Education is fundamental in encouraging communities to participate in recycling to improve living conditions. A Zero Waste education program was implemented in Turkey schools to educate children on the importance of waste reduction. More than 25,000 public buildings implemented the zero-waste system in 2019.

In addition to reducing waste from food and material, an initiative was created to decrease waste in the ocean and expand the recycling of wastewater. The Zero Waste Blue program launched in 2019 within the Zero Waste Project in Turkey. The program mobilizes the public to keep the water clean by discouraging waste in the seas.

Additional Successes

In 2021, first lady Emine Ergoğan was presented with the first Sustainable Development Goals Action Award of the United Nations Development Programme (UNDP) Turkey. The Zero Waste project received the award because it achieved the goal of “Responsible Consumption and Production.” This focuses on success in sustainable development through programs to improve waste reduction and recycling. “Responsible Consumption and Production” is one of the Global Goals for Sustainable Development. This goal aims to reduce waste generation significantly by 2030. The Zero Waste project in Turkey continues to produce environmental changes that will result in economic growth in the next nine years.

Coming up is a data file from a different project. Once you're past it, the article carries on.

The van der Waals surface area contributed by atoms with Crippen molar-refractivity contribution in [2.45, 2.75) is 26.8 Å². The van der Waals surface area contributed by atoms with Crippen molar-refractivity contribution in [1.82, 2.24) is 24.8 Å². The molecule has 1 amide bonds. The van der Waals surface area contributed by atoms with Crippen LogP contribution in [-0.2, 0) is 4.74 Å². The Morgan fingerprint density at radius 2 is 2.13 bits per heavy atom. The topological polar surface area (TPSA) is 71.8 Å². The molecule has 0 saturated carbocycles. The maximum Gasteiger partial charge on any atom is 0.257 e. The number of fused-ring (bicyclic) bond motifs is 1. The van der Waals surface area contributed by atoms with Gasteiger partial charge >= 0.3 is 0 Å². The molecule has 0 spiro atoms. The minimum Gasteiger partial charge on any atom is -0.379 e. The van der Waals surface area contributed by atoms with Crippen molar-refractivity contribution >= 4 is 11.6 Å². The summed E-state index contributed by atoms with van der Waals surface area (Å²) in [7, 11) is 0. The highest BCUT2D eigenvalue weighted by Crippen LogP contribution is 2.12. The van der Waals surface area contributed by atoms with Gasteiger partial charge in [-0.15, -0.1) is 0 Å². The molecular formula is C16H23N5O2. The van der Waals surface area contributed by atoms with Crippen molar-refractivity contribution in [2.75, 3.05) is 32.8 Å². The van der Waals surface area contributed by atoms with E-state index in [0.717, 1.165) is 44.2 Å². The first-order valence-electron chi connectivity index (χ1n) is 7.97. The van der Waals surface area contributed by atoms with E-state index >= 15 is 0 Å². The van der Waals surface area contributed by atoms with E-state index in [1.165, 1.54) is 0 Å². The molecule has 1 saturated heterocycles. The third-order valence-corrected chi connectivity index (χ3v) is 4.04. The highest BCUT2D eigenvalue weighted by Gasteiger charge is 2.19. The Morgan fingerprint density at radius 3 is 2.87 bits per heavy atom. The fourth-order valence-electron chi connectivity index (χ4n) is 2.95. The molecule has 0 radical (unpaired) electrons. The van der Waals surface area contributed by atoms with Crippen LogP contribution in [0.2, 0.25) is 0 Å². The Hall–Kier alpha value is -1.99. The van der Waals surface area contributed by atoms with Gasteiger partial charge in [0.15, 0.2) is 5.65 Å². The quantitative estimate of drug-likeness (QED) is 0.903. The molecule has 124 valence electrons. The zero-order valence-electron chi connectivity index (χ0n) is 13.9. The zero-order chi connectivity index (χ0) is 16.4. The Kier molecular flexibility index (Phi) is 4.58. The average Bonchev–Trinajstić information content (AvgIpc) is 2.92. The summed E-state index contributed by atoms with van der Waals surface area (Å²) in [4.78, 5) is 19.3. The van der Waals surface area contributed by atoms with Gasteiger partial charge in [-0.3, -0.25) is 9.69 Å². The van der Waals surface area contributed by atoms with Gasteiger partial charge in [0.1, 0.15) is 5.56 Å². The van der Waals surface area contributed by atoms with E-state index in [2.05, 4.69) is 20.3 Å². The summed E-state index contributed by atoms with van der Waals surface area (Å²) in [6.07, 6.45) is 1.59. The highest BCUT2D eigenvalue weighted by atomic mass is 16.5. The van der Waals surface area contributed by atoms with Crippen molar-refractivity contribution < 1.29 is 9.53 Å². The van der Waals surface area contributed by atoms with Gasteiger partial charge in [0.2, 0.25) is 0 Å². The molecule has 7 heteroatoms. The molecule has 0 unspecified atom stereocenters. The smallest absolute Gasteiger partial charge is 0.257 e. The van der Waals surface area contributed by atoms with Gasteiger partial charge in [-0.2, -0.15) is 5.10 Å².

Recycled material boosts the economy by requiring less money to produce products and creates new job opportunities. Reduction of food waste also improves food insecurity and scarcity. With continued action, poverty rates in Turkey can continue to decrease.

– Simone Riggins
Photo: Flickr

Manufacturing in Ethiopia
Ethiopia has cultivated a substantial amount of progress in transforming its economy in the last decade due to a sharp focus on government policies and development strategies to advance its budding manufacturing industry. The country notes a thriving working-age population (workers aged 15 to 29) and a large portion of these eager workers are women.

As the country’s priorities shift from agriculture to industry as its most dominant source of employment and profit, the role of women and manufacturing has become fundamental to actualizing Ethiopia’s goal of becoming a middle-income country by 2025.